You will need
- Plastic dowel rod
- Soft brush
- Small brush
- Black sugarpaste gel
- Lustre dusts – silver, black pearl or colours of choice
- Edible varnish spray
1. Pre colour your sugarpaste to a mid-tone grey by adding in a few drops of black gel. To create the ridges, press a plastic thin dowel into the paste at equal spaces along the length of the paste. If this were going round a tier of a cake you could do this vertically against the side of the cake.
2. With a soft brush, rub silver lustre dust up and down the ridges.
3. Finally, take another small brush and use the black pearl lustre to rub into the indentations to accentuate the ridge effect. You could also randomly add some extra black pearl on some of the raised parts of the sugarpaste to give a two-tone effect.
4. For extra shine, you could spray the whole area with a lacquer of edible varnish and this will make the metal pop even more, as well as set the dusts.
Top tip! It’s not just about lustre dusts… don’t forget the importance of texturing, too! New metal may be smooth and shiny but rusted, hammered or patinated metal is a lot more interesting visually.
Zoe’s rainbow cake with smooth metal.
Patina is a thin layer that variously forms on the surface of copper, bronze and similar metals through a process of oxidation. It can create the most stunning effects and its free form nature means there really is no right or wrong way to create it.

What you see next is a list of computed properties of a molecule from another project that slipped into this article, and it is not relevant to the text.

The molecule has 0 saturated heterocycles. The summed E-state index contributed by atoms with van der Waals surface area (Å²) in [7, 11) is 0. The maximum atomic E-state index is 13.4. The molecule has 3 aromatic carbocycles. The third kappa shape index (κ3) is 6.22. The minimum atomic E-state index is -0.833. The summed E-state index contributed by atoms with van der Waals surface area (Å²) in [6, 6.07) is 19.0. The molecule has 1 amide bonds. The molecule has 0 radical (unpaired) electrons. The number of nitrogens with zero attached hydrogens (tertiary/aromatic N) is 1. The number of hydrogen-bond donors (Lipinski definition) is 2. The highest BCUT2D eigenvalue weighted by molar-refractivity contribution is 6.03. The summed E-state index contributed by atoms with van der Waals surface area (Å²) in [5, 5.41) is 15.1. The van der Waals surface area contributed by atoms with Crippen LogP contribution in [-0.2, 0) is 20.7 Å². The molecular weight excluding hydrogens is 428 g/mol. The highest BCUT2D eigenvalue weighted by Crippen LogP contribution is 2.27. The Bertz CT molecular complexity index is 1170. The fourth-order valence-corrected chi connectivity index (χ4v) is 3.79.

Top tip! If you search online for metal patination you'll see that you can choose all sorts of colours, or go abstract and choose a base colour of your own.
You will need
- Bristle brush
- Flat brush
- Soft brush
- Two shades of sugarpaste (Zoe uses Magic Colours jade and turquoise)
- Lustre dusts (Zoe uses gold and bronze mixed together)
- Petal dusts in your colour(s) of choice (optional)
1. Start by choosing two colour pastes (one main, the other as an accent). Next, loosely mix these two pastes together. The more you mix the more they will blend.
2. Roll out the paste until you have achieved a marble effect as shown. Take a clean (food use only) bristle brush and use this to randomly texture the paste.
3. Now you want to add the metallic top. Take a lustre dust of your choosing and make a weak wash with it by mixing in some alcohol. Randomly start applying this in blobs over the marbled paste, making sure there are still areas where the marble can be seen. With a thicker mix of your metallic paint (less alcohol, more dust colour) go back in with either a brush or clean toothbrush and start to stipple thicker areas of gold/copper colour on top of the metallic wash areas. Allow to dry in between layers and build up until you're happy with the pattern.
4. As an optional ‘ageing’ extra, you could dust over (once dry) with a little chocolate brown petal dust in areas.
Zoe’s cake with patina metal.
Now you know how to create spectacular metallic cake effects, explore the rest of our cake texture series, starting with fur cake textures!